Break Down

Poor mental health among food and beverage workers has long been a concern, but as restaurants—and everyone else—face the great unknown of an ongoing pandemic, it’s time to do more than just talk.

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Illustration of woman in yellow sweater holding her head while clouds and darkness swirl around her.
Owners and managers can no longer just pay lip service to employees' mental health. / Irina Danyliuk © 123RF.com

In the midst of the novel coronavirus pandemic, layoffs, and ever-changing restrictions, Jeff Osaka is facing something much more dire: The restaurateur is trying to navigate how to better address mental health in his organization after losing three staffers to suicide this year. “I’m trying to search out professional advice—how I can see these signs a little quicker,” he says. “The restaurant business, we’re like a small family, so I’m trying to help with seeing the signs, telling the management what to look for.” Balancing these worries with trying to lead during a crisis is incredibly challenging.

Mental health in the hospitality industry had reached critical levels even before the pandemic. In 2017, a workplace health survey of more than 17,000 employees by Mental Health America named food and beverage one of the three unhealthiest industries in the country. Service industry employees have higher rates of depression, and illicit drug and alcohol use and substance use disorders are more common than in other lines of work. Chefs with Issues, a website and discussion platform created by Kat Kinsman and focused on mental health, surveyed 1,600 workers in 2016, primarily kitchen staff, and found more than 80 percent were battling depression; more than 70 percent had anxiety. Perhaps most distressingly, 57 percent said they didn’t feel they could talk to anyone they worked with about these issues. 

Your job as the owner is to judge the climate of what’s going on in your restaurant with your staff.

Kevin Grossi, The Regional

“When you think about the major things that affect your physical and emotional well-being, it’s your sense of security, your sleep, your exercise, access to health insurance, your human interaction,” says Katie Lazor, executive director of EatDenver. “When you start to break that down, it’s not a surprise at all that the nature of the hourly restaurant worker—both who is called to that job and the job itself—ends up being a recipe for a lot of poor mental health.”

The strains of working in this industry weigh on everyone, from hourly workers to head chefs to owners. The pandemic has only amplified many of the intrinsic industry dynamics that contribute to poor mental health: more stress, less job security, an increase in negative interactions with guests, rising concerns about paying for health care, and low wages among them. Kevin Grossi, owner of the Regional in Fort Collins, saw these forces come to a head in one of his staffers who had a panic attack in the middle of service. “I’ve seen that a couple times. You have to be always watching your employees: Are they doing too much?” Grossi says. “Your job as the owner is to judge the climate of what’s going on in your restaurant with your staff. Right now, all of our jobs are constantly monitoring. If I’m waking up in the morning and I’ve got anxiety over this, this, and this, what are those guys worrying about?”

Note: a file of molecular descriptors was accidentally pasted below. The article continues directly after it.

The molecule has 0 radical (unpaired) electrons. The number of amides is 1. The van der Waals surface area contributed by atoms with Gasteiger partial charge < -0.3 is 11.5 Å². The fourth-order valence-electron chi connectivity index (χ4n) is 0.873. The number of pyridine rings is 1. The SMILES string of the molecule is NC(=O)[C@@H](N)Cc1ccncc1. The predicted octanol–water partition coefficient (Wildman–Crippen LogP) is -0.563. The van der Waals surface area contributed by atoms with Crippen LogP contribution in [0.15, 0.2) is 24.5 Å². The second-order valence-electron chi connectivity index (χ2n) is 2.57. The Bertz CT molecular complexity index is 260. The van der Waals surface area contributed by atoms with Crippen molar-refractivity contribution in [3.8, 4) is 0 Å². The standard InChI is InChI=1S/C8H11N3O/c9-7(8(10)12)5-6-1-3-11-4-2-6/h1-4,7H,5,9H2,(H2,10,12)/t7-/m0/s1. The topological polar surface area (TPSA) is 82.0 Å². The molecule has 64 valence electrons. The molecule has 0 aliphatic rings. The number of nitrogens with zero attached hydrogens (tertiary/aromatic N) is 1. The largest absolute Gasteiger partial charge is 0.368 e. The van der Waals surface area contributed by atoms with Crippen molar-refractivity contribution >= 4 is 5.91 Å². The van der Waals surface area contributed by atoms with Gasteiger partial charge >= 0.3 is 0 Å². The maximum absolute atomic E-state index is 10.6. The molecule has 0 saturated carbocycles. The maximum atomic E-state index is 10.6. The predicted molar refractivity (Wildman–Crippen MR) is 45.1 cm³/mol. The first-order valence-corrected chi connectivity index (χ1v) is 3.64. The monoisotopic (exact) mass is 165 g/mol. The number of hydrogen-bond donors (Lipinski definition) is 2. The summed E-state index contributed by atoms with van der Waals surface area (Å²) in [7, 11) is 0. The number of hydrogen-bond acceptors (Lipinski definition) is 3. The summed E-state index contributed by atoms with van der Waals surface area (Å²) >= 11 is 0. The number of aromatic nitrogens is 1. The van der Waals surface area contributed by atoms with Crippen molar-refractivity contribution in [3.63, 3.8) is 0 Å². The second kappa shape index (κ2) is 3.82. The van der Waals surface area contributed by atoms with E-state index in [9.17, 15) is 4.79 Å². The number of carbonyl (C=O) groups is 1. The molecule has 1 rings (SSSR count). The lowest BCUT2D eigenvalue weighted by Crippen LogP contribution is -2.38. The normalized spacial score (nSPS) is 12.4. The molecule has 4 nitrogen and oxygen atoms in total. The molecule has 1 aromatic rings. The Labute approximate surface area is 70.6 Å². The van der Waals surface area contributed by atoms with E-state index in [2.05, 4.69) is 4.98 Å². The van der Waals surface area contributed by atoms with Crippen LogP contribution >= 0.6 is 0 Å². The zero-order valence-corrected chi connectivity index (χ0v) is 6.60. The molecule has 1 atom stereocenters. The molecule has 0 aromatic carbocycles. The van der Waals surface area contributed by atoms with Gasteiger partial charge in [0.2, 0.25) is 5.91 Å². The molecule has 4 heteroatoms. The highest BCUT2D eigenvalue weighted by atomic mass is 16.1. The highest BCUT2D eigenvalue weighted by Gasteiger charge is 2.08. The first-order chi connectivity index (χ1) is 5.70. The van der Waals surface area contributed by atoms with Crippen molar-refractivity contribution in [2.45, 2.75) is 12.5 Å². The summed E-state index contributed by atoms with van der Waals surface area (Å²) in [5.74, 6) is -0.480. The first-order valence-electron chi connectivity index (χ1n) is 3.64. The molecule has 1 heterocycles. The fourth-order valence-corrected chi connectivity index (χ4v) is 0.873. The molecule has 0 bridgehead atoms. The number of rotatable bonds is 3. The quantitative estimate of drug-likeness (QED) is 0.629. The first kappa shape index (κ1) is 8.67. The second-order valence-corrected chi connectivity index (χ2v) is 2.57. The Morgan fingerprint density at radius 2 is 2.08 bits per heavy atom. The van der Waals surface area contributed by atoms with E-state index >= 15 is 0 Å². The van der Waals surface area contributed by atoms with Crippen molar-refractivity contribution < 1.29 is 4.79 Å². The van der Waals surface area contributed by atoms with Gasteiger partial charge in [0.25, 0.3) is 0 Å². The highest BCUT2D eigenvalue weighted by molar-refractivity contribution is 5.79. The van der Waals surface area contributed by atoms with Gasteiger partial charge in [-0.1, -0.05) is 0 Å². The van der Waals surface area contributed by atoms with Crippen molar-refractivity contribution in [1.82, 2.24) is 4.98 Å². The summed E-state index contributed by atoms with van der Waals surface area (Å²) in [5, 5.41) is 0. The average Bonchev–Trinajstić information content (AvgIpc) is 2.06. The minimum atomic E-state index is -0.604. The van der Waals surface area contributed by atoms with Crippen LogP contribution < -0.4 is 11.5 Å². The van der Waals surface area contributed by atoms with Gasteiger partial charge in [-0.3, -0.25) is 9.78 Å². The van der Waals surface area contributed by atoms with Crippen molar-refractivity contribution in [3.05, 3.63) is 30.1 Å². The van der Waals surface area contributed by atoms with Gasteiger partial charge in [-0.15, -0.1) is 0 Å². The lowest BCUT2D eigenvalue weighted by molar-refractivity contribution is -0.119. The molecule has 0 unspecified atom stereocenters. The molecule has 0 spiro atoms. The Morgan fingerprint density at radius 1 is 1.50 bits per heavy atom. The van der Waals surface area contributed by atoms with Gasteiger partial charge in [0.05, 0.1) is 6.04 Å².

It’s not an exciting conversation and it’s not an easy fix, but it’s really getting into the nitty-gritty of how restaurant employees can have a better job.

Katie Lazor, EatDenver

None of these concerns are likely to surprise anyone who’s worked a day on the line or opened or managed a restaurant or bar, but the current health crisis has made it clear that it’s time to move from simply talking about wellness and offering yoga classes as a perk to actively addressing the systemic causes of poor mental health in this industry. “It’s not an exciting conversation and it’s not an easy fix, but it’s really getting into the nitty-gritty of how restaurant employees can have a better job,” Lazor says. “There aren’t obvious solutions, but there are things in our control. There are things you can do within the culture of your business and how you pay people and the sense of security you give them, and obvious benefits that can really move the needle.” 

Adding yet another task to your already overloaded plate may feel impossible, but restaurant staff are now frontline workers. Investing in their health is compulsory, and that includes mental health. “COVID has really forced the real conversation—the anxiety food and beverage can give people,” says Kade Gianinetti, Carbondale-based partner in the Way Back and Method Coffee Roasters

There’s an opportunity right now to reset, rethink, and reinvent processes so health is no longer on the back burner. It all starts from the same foundation: consistent communication. “Some people need a little more attention; some just need somebody to talk to. I offer that,” says Osaka, who owns Osaka Ramen, Osaka Sushi, and Sushi-Rama. “I do my best to be the strength or the pillar of the organization. I want to make sure they know I’m someone they can rely on. It’s constant contact with people to make sure they know they’re not alone.”

Take a look at related stories “Tipping Point,” which explores the impact of the industry’s wage disparities on workers; “Act Now,” which provides concrete steps to improve your employees’ mental health; and “Follow the Leader,” on how to keep leading during a crisis. Then email your experiences (and thoughts, opinions, and questions—anything, really) to askus@diningout.com

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